There’s no better opportunity to kick off onboarding than an employee’s first day on the job. The first day sets the new hire up with essential information they’ll need to be productive, and introduces them to the company culture and their team.
There are a few things that every first day agenda should have. The new employee should absolutely get a tour of the office if the job requires them to be at work in person. In-person first day agendas should also include introductions to key stakeholders, if they’re there.
These aren’t the same as the 1-on-1 meetings your new hire might have later on, but a quick introduction will teach the new hire who their stakeholders are and where to find them.
Whether or not they’re running the first day agenda, the new hire’s manager should make an appearance at some point through the day.
A great time for the manager to check in with the new hire is at lunchtime; setting up a team lunch that includes the manager can help a new hire get integrated into the team faster and feel more comfortable around their manager.
Lunch should be on the agenda, of course. It’s important to make sure that the new hire knows the plan for lunch ahead of time.
Will the company provide lunch or should the new hire bring their own? Will the team go out to lunch?
Giving the new employee this information beforehand will only add to their experience and make them feel more at ease in their new workplace.
They’ll also need to meet with their HR representative to review the details on how they’ll get paid and how to sign up for benefits. This is the time to share information about ancillary benefits like a gym membership, life insurance, 401k, or any other benefits the company might offer.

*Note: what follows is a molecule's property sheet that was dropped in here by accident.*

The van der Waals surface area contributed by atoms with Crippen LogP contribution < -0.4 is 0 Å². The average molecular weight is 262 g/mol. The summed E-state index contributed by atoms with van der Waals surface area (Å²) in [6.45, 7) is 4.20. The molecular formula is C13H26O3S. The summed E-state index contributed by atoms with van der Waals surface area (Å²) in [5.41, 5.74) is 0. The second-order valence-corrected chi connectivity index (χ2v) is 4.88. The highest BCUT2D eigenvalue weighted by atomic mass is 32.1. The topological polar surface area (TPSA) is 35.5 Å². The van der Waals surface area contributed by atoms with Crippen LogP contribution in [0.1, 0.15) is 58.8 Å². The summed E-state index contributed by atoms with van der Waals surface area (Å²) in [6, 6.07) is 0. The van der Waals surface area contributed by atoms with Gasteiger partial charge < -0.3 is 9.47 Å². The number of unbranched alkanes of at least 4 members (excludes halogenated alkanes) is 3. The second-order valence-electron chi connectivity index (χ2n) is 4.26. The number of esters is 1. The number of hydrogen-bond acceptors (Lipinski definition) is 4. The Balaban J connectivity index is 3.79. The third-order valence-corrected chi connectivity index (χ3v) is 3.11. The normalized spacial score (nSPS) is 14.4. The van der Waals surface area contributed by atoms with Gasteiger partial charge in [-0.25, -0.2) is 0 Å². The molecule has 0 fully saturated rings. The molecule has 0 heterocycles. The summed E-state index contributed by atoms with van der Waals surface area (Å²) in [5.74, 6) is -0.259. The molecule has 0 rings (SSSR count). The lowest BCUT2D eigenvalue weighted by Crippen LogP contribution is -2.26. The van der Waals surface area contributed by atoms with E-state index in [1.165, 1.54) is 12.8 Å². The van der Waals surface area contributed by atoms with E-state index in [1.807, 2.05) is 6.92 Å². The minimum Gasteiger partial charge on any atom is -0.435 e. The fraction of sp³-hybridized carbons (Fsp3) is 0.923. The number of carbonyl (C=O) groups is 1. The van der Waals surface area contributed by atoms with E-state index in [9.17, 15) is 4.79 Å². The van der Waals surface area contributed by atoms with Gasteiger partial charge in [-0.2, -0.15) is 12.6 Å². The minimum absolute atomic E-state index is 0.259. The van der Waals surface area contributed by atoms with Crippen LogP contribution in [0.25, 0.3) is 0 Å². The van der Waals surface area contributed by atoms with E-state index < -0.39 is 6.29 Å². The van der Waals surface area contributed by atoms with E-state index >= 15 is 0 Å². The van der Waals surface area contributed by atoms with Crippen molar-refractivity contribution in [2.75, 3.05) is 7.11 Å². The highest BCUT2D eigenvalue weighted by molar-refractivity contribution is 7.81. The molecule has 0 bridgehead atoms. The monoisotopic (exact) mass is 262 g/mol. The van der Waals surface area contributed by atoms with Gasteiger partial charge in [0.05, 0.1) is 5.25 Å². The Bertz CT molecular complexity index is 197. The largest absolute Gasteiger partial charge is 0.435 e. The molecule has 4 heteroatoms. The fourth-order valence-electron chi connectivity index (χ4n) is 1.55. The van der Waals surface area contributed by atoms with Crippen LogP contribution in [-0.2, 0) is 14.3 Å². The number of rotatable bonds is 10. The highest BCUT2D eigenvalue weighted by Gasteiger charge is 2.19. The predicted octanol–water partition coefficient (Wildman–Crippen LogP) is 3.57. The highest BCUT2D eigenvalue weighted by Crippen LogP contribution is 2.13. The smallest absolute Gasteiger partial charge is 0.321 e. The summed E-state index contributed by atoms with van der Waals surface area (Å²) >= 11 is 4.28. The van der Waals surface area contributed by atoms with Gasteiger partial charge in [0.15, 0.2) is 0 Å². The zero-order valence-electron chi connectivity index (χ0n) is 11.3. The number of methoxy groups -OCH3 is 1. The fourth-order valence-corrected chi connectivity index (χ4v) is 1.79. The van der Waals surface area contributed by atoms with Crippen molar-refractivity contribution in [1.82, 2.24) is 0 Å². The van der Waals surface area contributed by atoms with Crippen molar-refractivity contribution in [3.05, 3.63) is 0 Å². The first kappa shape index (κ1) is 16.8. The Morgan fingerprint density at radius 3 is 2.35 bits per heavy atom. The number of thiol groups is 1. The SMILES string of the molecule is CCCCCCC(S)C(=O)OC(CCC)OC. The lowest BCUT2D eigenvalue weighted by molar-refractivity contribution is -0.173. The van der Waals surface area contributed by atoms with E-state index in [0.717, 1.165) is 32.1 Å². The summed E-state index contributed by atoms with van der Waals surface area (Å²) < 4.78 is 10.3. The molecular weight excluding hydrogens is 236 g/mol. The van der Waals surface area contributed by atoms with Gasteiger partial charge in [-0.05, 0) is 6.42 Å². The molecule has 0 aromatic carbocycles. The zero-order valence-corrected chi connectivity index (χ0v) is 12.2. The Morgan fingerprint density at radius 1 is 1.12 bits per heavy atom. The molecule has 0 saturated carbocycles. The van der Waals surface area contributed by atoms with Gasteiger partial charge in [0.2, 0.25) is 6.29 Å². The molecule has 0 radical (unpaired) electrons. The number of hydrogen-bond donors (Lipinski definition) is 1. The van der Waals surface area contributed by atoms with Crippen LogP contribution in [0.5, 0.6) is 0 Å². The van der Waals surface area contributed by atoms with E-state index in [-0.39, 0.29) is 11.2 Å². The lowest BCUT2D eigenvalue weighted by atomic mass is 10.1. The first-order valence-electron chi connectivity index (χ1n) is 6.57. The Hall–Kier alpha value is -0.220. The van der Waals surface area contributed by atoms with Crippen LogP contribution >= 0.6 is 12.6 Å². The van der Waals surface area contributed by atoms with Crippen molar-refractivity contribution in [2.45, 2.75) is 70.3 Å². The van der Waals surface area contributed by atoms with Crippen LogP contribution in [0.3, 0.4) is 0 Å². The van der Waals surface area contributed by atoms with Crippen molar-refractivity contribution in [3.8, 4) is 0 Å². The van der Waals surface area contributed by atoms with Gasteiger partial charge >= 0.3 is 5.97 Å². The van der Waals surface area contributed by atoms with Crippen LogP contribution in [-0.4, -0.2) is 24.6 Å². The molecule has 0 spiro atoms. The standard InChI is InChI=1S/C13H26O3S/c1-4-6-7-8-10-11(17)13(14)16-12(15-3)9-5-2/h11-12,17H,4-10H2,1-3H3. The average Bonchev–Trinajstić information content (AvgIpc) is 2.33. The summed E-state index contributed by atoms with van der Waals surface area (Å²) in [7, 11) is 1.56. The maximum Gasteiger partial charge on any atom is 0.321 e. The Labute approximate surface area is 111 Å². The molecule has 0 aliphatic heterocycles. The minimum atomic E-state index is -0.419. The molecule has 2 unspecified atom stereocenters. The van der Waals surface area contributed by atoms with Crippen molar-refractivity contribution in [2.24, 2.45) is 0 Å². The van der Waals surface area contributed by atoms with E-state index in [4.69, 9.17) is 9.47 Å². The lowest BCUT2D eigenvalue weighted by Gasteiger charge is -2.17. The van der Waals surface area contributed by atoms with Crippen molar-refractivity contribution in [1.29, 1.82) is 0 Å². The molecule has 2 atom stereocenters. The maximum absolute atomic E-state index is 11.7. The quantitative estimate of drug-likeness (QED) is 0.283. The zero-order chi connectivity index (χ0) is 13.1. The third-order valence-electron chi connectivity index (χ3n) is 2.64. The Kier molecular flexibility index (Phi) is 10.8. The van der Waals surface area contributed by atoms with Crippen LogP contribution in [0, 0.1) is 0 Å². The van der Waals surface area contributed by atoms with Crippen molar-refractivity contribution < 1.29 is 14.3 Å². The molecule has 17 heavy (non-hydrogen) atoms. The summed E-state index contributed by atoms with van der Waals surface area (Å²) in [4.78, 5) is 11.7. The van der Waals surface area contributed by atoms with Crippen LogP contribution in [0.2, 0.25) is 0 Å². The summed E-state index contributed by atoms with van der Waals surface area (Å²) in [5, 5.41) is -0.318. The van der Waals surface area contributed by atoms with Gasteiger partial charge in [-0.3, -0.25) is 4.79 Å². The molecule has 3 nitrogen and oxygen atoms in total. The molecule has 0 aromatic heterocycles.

Now, that’s enough to cover the basics of the employee’s first day. But there’s so much more a company can do to set up a new hire for success even on Day 1.
Teams and managers can take the time to give the new hire an education on the product. What does the company make? How do they do it? Why do they do it?
Context can help an employee understand their role in the organization, and how it fits into the main goals of the company.
Educating the new hire about the customers is also a helpful step. If the company has any famous customers, this can be a great time to brag. The new hire could spend some time on their own looking up those customers and start learning more about the product and what it’s doing out in the real world.
Don’t forget to give the new hire more information about the organization’s department structure, or at minimum share resources about how they can contact other members of the organizations. If they have questions or want to get a head start on meeting with team members and stakeholders, this information will come in handy.
And finally, if there’s any department specific onboarding that can be done with the remaining time you have try to squeeze it into the first day. At this point the new hire has started to get a clearer understanding of the big picture of the company, but it’s important to also demonstrate what the goals and processes are for the department they’re working in, too.